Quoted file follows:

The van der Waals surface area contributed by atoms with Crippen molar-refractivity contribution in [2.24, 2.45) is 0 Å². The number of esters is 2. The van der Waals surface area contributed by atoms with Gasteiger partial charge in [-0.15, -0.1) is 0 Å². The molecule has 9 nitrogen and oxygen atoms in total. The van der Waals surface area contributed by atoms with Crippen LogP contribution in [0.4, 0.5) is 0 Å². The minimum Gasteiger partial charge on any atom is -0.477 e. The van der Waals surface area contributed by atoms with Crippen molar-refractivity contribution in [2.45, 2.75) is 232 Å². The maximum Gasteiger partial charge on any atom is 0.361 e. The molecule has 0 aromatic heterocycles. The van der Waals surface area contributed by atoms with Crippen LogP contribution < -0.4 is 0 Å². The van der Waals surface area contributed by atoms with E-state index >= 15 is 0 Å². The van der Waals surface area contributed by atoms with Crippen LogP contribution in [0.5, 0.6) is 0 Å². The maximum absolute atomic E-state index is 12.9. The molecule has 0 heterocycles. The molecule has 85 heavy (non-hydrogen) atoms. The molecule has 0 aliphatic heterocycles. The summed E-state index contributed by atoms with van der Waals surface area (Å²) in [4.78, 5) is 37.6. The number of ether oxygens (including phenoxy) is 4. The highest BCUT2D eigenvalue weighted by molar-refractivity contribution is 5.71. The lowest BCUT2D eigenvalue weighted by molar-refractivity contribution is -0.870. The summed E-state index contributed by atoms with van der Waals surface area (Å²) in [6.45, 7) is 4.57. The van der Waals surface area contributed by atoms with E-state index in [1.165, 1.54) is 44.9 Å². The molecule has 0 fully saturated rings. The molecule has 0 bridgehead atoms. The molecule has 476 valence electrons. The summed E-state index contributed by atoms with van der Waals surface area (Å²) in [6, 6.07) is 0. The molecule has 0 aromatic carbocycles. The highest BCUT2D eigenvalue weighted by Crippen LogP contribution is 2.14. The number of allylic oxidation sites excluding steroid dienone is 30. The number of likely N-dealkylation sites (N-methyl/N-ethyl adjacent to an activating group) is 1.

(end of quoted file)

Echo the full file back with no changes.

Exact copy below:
The van der Waals surface area contributed by atoms with Crippen molar-refractivity contribution in [2.24, 2.45) is 0 Å². The number of esters is 2. The van der Waals surface area contributed by atoms with Gasteiger partial charge in [-0.15, -0.1) is 0 Å². The molecule has 9 nitrogen and oxygen atoms in total. The van der Waals surface area contributed by atoms with Crippen LogP contribution in [0.4, 0.5) is 0 Å². The minimum Gasteiger partial charge on any atom is -0.477 e. The van der Waals surface area contributed by atoms with Crippen molar-refractivity contribution in [2.45, 2.75) is 232 Å². The maximum Gasteiger partial charge on any atom is 0.361 e. The molecule has 0 aromatic heterocycles. The van der Waals surface area contributed by atoms with Crippen LogP contribution < -0.4 is 0 Å². The van der Waals surface area contributed by atoms with E-state index >= 15 is 0 Å². The van der Waals surface area contributed by atoms with Crippen LogP contribution in [0.5, 0.6) is 0 Å². The maximum absolute atomic E-state index is 12.9. The molecule has 0 heterocycles. The molecule has 85 heavy (non-hydrogen) atoms. The molecule has 0 aliphatic heterocycles. The summed E-state index contributed by atoms with van der Waals surface area (Å²) in [4.78, 5) is 37.6. The number of ether oxygens (including phenoxy) is 4. The highest BCUT2D eigenvalue weighted by molar-refractivity contribution is 5.71. The lowest BCUT2D eigenvalue weighted by molar-refractivity contribution is -0.870. The summed E-state index contributed by atoms with van der Waals surface area (Å²) in [6.45, 7) is 4.57. The van der Waals surface area contributed by atoms with E-state index in [1.165, 1.54) is 44.9 Å². The molecule has 0 fully saturated rings. The molecule has 0 bridgehead atoms. The molecule has 476 valence electrons. The summed E-state index contributed by atoms with van der Waals surface area (Å²) in [6, 6.07) is 0. The molecule has 0 aromatic carbocycles. The highest BCUT2D eigenvalue weighted by Crippen LogP contribution is 2.14. The number of allylic oxidation sites excluding steroid dienone is 30. The number of likely N-dealkylation sites (N-methyl/N-ethyl adjacent to an activating group) is 1.